Although my primary computer has a perfectly acceptable address book I regularly want this information on one of my other devices (tablet, phone other computer, etc). My case might be a bit extreme in terms of the number of devices I use, but the basic problem applies more widely.

I've used some different synchronisation methods in the past but settled on a web based service I can host on my own website.


I mostly use the address book built into the Thunderbird email client on my Windows PC. For my needs, this is a good solution; the available fields let me record what I need and want and the display and editing interface does the job. I have no desire to change, I just want to get at the information from other places, such as:

  • Android tablet, which I'm more likely to carry around
  • Linux PC, as part of my on-going (but probably futile) attempt to escape the clutches of Microsoft
  • Phone (I still like my old Nokia not-smart phone)
  • Anywhere else (internet access)

As well as these accessibility requirements, there are some functional preferences:

  • Open, standards-based solutions over proprietary ones. This isn't just about ideology; my highly heterogeneous environment is unlikely to be supported by a proprietary product.
  • Fully operational off-line. I don't want to need an internet connection just to look up a phone number (especially if it's the phone number of my ISP to complain that my internet connection isn't working...)
  • Secure - although the contents of my address book aren't especially sensitive, I'd like to keep it under my control as much as possible. There are legal privacy requirements here as well as just plain courtesy - I wouldn't want my details made public, so I'll try hard to keep other people's data safe.


As my collection of computing devices and software options have evolved, different strategies have been appropriate.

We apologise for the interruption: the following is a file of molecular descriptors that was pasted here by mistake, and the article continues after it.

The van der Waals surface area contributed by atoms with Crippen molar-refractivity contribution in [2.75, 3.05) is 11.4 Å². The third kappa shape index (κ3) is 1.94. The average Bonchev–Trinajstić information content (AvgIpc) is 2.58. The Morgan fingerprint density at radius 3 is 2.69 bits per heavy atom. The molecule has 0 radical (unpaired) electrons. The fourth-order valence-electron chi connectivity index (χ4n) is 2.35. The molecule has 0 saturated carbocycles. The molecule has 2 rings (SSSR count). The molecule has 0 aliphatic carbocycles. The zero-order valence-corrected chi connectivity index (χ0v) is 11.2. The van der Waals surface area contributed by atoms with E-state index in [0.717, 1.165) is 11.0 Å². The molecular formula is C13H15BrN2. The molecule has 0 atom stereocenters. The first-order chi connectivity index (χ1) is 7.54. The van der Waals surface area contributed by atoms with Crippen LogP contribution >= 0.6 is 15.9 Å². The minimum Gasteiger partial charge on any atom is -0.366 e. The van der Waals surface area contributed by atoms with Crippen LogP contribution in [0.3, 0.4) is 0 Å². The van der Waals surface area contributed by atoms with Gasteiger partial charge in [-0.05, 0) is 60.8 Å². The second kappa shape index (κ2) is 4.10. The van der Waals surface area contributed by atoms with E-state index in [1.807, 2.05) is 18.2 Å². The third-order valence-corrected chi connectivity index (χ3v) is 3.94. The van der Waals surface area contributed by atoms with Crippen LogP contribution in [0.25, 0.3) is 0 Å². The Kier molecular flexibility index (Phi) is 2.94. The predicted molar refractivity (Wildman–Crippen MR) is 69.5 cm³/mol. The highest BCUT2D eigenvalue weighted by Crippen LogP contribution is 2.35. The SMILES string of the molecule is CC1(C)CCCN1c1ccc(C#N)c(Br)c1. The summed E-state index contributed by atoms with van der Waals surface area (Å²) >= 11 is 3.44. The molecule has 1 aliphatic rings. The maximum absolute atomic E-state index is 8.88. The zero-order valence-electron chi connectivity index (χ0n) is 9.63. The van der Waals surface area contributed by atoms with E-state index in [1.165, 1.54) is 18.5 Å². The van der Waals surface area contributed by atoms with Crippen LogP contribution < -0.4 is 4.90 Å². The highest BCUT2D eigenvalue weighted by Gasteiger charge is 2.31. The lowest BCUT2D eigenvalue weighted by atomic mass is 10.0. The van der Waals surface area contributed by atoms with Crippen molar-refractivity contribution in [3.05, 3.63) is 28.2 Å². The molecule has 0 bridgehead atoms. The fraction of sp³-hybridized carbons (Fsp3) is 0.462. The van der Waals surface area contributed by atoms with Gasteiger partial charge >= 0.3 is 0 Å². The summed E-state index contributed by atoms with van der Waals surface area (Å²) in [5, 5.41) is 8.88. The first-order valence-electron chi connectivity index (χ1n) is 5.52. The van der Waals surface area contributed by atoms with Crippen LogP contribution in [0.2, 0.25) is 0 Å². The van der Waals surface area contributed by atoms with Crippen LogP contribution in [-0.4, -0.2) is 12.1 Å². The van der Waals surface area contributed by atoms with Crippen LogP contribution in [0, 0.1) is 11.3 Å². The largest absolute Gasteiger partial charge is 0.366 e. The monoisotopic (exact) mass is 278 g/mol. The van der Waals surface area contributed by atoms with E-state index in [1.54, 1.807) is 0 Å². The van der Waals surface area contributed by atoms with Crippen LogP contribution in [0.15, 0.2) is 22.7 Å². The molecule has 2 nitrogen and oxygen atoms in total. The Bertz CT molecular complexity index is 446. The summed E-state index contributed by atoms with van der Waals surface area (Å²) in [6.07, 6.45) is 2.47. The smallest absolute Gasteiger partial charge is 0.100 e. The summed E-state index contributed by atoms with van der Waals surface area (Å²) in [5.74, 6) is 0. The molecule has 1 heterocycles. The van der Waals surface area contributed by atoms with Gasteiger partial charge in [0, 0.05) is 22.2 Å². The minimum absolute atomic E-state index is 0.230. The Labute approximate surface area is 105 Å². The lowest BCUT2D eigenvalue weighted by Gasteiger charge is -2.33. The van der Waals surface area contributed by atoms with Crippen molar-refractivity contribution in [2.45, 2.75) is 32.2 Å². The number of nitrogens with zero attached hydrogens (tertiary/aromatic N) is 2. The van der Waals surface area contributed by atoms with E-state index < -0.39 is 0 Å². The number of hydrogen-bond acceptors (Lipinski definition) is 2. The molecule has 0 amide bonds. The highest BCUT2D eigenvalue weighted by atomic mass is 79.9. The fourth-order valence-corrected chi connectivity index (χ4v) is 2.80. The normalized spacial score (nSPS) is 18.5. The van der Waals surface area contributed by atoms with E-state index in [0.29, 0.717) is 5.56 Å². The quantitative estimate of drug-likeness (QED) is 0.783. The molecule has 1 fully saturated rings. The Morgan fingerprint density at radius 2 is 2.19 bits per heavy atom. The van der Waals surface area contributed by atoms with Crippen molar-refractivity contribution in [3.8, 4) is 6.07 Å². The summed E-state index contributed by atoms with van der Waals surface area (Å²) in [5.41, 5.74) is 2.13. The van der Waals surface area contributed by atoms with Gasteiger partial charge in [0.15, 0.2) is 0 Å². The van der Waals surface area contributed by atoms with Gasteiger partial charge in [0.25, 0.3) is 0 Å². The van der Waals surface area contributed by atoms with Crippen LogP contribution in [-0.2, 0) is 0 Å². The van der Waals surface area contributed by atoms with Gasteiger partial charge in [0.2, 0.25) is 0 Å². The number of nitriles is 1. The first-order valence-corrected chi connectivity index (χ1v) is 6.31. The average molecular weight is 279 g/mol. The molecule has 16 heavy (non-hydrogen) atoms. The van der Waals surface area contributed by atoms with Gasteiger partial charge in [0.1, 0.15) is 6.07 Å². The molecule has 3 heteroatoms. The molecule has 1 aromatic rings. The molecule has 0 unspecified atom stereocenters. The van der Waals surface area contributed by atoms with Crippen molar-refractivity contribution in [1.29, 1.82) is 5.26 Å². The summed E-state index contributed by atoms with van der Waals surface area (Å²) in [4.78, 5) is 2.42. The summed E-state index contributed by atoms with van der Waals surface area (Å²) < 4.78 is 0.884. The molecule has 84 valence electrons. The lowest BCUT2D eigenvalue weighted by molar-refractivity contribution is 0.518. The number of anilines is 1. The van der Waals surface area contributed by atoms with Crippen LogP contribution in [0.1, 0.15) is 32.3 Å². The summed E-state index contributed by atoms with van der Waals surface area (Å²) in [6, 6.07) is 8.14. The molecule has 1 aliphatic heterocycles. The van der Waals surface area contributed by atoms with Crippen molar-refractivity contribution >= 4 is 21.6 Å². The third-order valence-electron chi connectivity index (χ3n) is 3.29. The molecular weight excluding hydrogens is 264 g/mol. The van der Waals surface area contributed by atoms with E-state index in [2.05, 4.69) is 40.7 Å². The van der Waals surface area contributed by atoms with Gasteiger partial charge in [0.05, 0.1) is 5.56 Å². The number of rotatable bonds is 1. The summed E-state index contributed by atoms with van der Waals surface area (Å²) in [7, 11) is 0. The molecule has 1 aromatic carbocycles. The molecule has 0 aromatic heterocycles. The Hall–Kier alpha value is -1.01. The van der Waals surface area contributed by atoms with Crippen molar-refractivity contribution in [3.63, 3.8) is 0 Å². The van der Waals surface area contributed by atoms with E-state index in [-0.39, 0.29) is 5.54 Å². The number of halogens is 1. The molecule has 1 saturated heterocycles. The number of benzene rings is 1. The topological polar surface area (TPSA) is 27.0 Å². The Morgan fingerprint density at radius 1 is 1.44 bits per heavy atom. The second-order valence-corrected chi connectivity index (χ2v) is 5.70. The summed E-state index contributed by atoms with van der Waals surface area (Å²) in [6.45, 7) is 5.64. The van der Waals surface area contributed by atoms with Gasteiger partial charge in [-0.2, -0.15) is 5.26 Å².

Custom Sync software

Way back when a PocketPC counted as current technology, the only realistic option to synchronise contacts was the ActiveSync program included with the device.

This worked well, except it only looked at MS Outlook contacts, not Thunderbird, so I still needed to sync from Thunderbird to Outlook, leading to...


Outlook does not play well with others (even more so at that time), so my sync process was a manual export from Thunderbird and import back into Outlook. This was messy. In theory updates could flow both ways, but in practice one-way transfer was more predictable.

But it worked, so that was Ok.

As time move on, software versions changed and so did the data formats, but some other options appeared.

Third party services

Enter the free webmail services and their associated contact lists.

The services offered by Google, Microsoft, Evernote, Dropbox, Ubuntu One and other providers, some free, some paid, support different types of contact lists.

Because of their popularity, there are various tools to help synchronise these contacts with your desktop email/address book program. I've used one Thunderbird add-on to sync with Google Contacts, which worked fine for me, but I wasn't happy sharing all these details with Google.


An open standard - hurrah! In theory...

In theory, any pair of compliant client and server applications should happily synchronise contacts, calendar and even files.

In practice it's a little more problematic. The solution I could make work consistently used the Funambol community edition server [4] set up on one computer in my network ans use the Funambol apps and add-ins to connect my Thunderbird and Android address books. My Nokia phone even alleges it will talk to a SyncML server, but not for me (it probably needs an over-the-air data connection, which was all a bit hard).